Right-to-work is a beautiful thing
Re “Justices should follow precedent, side with labor” (Editorials, Jan. 12): I grew up in a right-to-work state, but as a college kid, I got a summer job in California. The Teamsters forced me to join their union or lose my job. So I did. The week after I joined, my job was eliminated. No refund and never another word from the Teamsters.
The Bee suggests that the U.S. Supreme Court should follow precedent. If precedent were always followed, slavery would still be legal. But if you’re OK with forcing people to pay monthly dues for a job, maybe you’re OK with slavery, too.
John DeKellis, Rocklin
Why is Friedrichs so anti-union?
Rebecca Friedrichs clearly is a puppet for anti-union groups. I wonder if she has thought through the implications of her suit.
Does she believe she and other teachers are overpaid for what they do? If so, why does she undervalue teaching yet continue to teach? Is she prepared to negotiate alone for her salary? Is she prepared to turn down a raise obtained by the union? Why is she biting the hand that feeds her?
Audrey Ohlson Smith, Grass Valley
Teachers union is too powerful
The idea that unions limit corporate overreach is not applicable to public-sector unions. These unions use their power to elect like-minded people to local, state and federal offices. That creates incestuous relationships with unions.
The California Teachers Association is in business to promote the union’s interests and viability. The CTA does not accept a diversity of opinion within its ranks and works to shield low-performing teachers. The CTA is harmful to the education of all children in California. This situation needs to be addressed and changed.
Bob Leon Yeager, Orangevale
Not all unions are created equal
Public service unions, especially those representing firefighters and police, are hardly representative of what unionism Franklin D. Roosevelt had in mind. These unions don’t have to compete with market forces. They don’t negotiate with the people who pay them – taxpayers. They simply leverage their power with politicians – also paid by taxpayers.
Now that cities are going bankrupt by financing more retirees than working employees, unions are under attack. They’re the ones who killed the golden goose.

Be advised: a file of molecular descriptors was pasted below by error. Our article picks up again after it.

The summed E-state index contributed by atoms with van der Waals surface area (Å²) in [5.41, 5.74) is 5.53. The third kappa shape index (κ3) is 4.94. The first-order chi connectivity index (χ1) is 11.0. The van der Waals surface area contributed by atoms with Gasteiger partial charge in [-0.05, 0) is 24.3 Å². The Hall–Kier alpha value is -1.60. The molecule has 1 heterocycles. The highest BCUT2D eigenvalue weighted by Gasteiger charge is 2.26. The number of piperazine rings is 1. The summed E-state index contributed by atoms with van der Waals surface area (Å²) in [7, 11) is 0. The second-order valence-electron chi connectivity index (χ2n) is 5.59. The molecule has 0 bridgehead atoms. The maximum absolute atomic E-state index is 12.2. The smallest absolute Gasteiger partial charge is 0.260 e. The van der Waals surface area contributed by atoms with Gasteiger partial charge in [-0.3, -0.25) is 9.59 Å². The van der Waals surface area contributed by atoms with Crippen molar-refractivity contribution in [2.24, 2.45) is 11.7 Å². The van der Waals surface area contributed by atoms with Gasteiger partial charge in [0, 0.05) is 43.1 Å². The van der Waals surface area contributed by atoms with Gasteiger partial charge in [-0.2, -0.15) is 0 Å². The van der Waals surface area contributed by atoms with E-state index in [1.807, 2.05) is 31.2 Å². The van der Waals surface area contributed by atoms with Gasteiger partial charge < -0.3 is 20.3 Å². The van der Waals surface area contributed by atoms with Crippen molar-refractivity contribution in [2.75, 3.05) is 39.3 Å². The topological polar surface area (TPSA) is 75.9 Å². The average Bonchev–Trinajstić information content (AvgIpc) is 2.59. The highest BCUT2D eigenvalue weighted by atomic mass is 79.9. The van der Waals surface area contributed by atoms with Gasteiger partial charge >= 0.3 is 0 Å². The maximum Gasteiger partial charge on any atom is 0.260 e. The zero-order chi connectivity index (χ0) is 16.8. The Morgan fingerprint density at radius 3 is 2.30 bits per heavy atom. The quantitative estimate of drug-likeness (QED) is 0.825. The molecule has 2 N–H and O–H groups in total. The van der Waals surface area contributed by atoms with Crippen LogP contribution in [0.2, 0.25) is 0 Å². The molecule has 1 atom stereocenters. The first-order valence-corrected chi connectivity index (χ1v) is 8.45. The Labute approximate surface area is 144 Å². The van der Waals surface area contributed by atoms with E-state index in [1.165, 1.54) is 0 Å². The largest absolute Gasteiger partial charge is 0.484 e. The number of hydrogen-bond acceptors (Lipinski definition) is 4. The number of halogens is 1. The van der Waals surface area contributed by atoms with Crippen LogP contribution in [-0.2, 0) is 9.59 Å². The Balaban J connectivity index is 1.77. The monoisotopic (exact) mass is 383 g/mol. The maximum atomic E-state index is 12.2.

Kevin Tarbell, Sacramento
Good teachers don’t need a union
One of the worst moves in the history of California public schools was the adoption of the closed shop favoring the California Teachers Association. This organization was not formed to benefit the students in our public schools. On the contrary, its purpose is to improve wages, benefits and working conditions, and to protect the jobs of its most senior members.
Teaching is a calling. Successful teachers of all ages are dedicated. They often give of their own time and money to help students. By considering only years of service, the union protects the weakest and least dedicated.
High court’s ruling could kill unions
Re “Unions face big test before top court” (Insight, Jan. 9): The U.S. Supreme Court’s Citizens United ruling that corporations were people and can spend unlimited amounts of money to buy elections and legislation wasn’t enough to crush unions, I guess. Now the court is ready to kill unions altogether.
The Supreme Court said many years ago it was a constitutional right to form unions and bargain collectively. It will still be your right, but the unions will have to work for free. How soon will the court take even that right away?
Terry Skjelstad, Fair Oaks
Greed of NBA is just as bad as NFL
Re “Forgoing fans for greed is wrong call for NFL” (Editorials, Jan. 10): Thanks for the hilarious editorial about the greedy NFL. It’s funny because you could have written virtually the same editorial a while back and substituted the NBA, the Kings, Sacramento and Seattle for the NFL, the Raiders, Rams and Chargers and Oakland, St. Louis, San Diego and L.A.
In the end, the Kings didn’t move, but Sacramento taxpayers will be paying a lot to keep them here. For a while anyway.
Steven Douglas Lawrence, Sacramento
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